Study by UJA shows Jewish population down in boro

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Queens, like New York City as a whole, has lost Jewish population over the past decade, a Jewish community service organization reported.

Dr. Jacob Ukeles, a leading researcher in a new study by the United Jewish Appeal-Federation, said Queens is now estimated to be home to 186,000 Jews, down 20 percent from the last such survey in 1992.

New York City’s Jewish population had declined by nearly 6 percent over the past 10 years to 972,000. It has fewer than 1 million Jews for the first time in a century, but the survey indicated that most simply moved to the suburbs since the metropolitan area now has 1.4 million Jews.

Brooklyn and Staten Island were the only boroughs to show Jewish population gains. Ukeles said Russians had contributed heavily to the population gain of 27 percent in Brooklyn. Brooklyn has an estimated 456,000 Jews.

Although Brooklyn neighborhoods such as Flatblush, Brighton Beach and Borough Park are areas where Russian immigrants have been settling for a number of years, the survey was not that specific.

“We will have a further part of the survey in the fall with information on New York’s neighborhoods in relation to Jewish residents,” Ukeles said.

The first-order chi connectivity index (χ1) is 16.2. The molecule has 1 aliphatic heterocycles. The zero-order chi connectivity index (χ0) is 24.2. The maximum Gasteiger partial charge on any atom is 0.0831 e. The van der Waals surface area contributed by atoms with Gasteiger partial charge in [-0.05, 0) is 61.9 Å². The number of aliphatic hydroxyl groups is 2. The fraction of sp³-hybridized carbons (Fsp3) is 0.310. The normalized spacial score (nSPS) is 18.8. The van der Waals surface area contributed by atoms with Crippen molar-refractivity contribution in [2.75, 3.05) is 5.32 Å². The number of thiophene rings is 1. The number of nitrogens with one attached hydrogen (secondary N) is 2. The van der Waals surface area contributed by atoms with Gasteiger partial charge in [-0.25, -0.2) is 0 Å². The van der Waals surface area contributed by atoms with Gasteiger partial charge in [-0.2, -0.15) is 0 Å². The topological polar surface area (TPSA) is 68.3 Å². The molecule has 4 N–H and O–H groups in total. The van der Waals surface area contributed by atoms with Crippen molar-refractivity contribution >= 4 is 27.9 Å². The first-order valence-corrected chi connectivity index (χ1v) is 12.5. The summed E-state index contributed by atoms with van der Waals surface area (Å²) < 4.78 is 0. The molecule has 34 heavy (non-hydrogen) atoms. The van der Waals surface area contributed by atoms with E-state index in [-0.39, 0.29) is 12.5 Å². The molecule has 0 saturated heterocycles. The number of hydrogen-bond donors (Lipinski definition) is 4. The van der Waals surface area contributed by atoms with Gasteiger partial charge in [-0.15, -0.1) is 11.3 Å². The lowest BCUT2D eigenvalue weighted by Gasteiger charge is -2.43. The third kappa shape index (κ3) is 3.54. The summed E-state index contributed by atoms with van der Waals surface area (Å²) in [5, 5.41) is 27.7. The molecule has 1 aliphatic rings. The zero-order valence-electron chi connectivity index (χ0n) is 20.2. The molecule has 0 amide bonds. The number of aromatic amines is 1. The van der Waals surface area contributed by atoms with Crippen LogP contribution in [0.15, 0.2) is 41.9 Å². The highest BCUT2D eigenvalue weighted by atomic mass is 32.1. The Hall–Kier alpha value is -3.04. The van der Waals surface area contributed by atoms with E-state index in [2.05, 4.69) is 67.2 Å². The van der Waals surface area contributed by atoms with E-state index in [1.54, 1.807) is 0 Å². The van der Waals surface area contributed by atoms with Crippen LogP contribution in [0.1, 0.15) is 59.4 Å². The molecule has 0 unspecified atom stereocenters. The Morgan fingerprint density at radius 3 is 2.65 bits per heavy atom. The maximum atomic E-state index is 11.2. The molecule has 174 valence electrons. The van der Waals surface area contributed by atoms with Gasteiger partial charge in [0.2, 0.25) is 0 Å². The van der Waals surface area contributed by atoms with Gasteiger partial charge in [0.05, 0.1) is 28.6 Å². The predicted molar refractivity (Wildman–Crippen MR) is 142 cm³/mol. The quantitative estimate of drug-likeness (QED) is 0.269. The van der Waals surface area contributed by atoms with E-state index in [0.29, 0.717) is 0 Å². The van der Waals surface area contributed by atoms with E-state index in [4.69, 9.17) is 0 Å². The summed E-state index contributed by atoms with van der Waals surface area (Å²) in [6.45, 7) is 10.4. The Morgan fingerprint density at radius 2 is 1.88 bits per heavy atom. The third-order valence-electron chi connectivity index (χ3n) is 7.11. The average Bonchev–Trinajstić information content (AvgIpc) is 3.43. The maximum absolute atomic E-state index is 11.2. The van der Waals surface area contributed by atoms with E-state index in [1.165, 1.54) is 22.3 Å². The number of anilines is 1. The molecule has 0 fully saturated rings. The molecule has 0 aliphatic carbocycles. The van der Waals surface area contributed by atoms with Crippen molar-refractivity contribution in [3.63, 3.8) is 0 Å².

“We have large numbers of large families of Orthodox people,” Ukeles said of the new Russian immigrants in Brooklyn. “New York has the largest Orthodox community in the country.”

Staten Island is home to 42,000 Jews, up 27 percent over 1992.

The greatest loss of Jewish population was 45 percent in the Bronx, where there are 45,000 Jewish residents.

Manhattan, with an estimated 243,000 Jews, was down 20 percent since the previous survey.

UJA researchers conducted more than 4,500 telephone interviews last year for the survey, titled “Jewish Community Study of New York 2002.”

The survey also said that poverty among Jews has doubled, from 10.5 percent to 21.2 percent in the past decade.

Reach contributing writer Philip Newman by e-mail at or call 229-0300, Ext. 136.

Posted 7:08 pm, October 10, 2011
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